On his deathbed a number of times--with no missionary organization behind him and no coworker or steady cash flow--Bruce needed the Lord desperately while trying to help a stone-age Indian tribe in South America...a tribe that routinely killed anyone who came near them.
As the Lord provided time and again and supernaturally made His presence known, sustaining Bruce through terrible loneliness, boredom, and recurring illness, Bruce became willing to die for Christ. He reached Paul the Apostle's point in life, in which he could say..."To live is Christ, to die is gain." (My words, not Bruce's).
It wasn't that Bruce (Bruchko) wanted death, just that he was willing to be led to it for Christ's sake.
As I read the last pages through a flood of tears, I walked away with this conviction: Unless we do something completely, utterly brave for God, we won't know or experience God the way Bruce has for the last fifty years in the jungle.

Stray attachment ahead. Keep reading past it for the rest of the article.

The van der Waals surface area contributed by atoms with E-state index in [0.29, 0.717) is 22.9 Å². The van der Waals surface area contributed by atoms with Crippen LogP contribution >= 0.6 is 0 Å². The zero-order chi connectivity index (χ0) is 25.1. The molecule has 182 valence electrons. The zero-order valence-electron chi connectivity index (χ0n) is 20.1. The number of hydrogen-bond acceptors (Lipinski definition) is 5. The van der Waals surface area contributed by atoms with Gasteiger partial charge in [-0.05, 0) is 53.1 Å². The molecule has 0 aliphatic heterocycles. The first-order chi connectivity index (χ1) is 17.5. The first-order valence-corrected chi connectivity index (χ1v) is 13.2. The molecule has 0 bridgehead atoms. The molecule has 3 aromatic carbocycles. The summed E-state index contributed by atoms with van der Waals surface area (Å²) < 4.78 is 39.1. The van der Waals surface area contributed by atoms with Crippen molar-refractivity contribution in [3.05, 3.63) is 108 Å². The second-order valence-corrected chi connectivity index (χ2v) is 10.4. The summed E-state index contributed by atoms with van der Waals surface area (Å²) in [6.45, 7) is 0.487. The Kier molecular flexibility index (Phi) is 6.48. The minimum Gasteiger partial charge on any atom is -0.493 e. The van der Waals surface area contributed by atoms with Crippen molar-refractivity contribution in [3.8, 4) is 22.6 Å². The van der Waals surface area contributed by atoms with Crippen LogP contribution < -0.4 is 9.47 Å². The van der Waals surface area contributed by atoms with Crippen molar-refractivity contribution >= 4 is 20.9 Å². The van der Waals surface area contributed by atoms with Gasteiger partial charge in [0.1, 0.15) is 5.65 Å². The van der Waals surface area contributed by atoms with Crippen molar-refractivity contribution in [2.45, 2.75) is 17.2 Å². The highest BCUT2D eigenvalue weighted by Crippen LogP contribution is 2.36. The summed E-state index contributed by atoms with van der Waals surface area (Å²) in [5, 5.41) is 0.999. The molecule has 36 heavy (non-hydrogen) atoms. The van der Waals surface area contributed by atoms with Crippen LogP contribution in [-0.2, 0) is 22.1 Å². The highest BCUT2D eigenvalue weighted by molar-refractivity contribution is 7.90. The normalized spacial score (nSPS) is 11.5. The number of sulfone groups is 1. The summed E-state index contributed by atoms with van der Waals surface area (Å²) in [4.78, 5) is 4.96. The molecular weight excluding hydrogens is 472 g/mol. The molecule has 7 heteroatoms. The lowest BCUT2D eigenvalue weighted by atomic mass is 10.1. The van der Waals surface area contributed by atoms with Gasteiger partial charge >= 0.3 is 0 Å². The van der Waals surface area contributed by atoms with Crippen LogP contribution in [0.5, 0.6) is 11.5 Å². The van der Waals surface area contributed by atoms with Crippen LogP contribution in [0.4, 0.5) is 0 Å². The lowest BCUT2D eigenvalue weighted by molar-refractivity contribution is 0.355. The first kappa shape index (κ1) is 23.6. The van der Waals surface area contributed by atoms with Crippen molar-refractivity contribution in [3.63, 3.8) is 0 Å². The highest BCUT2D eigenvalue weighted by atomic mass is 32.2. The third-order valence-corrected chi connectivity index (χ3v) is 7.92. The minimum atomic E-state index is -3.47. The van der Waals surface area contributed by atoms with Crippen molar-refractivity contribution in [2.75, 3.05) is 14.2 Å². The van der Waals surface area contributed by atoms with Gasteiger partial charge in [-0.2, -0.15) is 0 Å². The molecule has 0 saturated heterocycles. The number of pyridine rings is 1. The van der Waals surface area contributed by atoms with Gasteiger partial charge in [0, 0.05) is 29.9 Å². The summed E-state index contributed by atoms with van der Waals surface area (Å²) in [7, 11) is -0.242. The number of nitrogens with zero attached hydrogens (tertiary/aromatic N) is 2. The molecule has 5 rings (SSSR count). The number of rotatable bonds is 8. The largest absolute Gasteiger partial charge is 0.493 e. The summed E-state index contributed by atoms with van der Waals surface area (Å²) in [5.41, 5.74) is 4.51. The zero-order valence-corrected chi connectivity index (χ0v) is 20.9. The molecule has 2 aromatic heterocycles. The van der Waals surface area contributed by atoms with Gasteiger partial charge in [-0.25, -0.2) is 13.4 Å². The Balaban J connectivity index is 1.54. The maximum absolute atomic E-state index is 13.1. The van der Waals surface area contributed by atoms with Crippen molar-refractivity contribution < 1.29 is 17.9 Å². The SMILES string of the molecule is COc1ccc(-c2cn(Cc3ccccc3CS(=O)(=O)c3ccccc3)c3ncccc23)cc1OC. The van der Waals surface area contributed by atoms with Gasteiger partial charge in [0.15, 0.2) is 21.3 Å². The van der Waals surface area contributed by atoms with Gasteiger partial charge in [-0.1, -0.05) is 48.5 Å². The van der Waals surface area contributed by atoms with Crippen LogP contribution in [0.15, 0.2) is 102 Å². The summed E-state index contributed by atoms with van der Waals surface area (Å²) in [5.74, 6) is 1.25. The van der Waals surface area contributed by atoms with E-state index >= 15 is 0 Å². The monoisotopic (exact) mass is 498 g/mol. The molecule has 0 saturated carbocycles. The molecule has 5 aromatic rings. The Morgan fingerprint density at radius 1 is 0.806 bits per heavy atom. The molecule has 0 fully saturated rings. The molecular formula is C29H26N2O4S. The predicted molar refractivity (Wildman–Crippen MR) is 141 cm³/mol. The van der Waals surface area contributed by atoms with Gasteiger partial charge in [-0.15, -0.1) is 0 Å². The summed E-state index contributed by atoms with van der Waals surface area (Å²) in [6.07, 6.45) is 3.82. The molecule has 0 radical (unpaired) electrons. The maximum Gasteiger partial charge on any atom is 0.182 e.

He's 71 years old now, still living among the Motilone, whom he met at about age 20. All the Motilones accepted Jesus not long after Bruce arrived, but they don't have traditional worship ideas. For example, they don't go to church on Sundays. Church is community and they do it everyday, all day. Two strong reminders came to me as I read: Church is community, not a building. Church is an attitude, not a destination.
They read the translated Bible (Bruce's work) nightly in groups and all members regularly tell what they think the passage meant, and how it applies to their life. Bruce never tried to convert them to any certain lifestyle, other than walking in the footsteps of Jesus, letting Him cover their iniquities with his blood. Their entire way of relating to each other changed, almost overnight, after they began to walk in Jesus' path. Prior to this they had no concern for anyone outside their own family unit.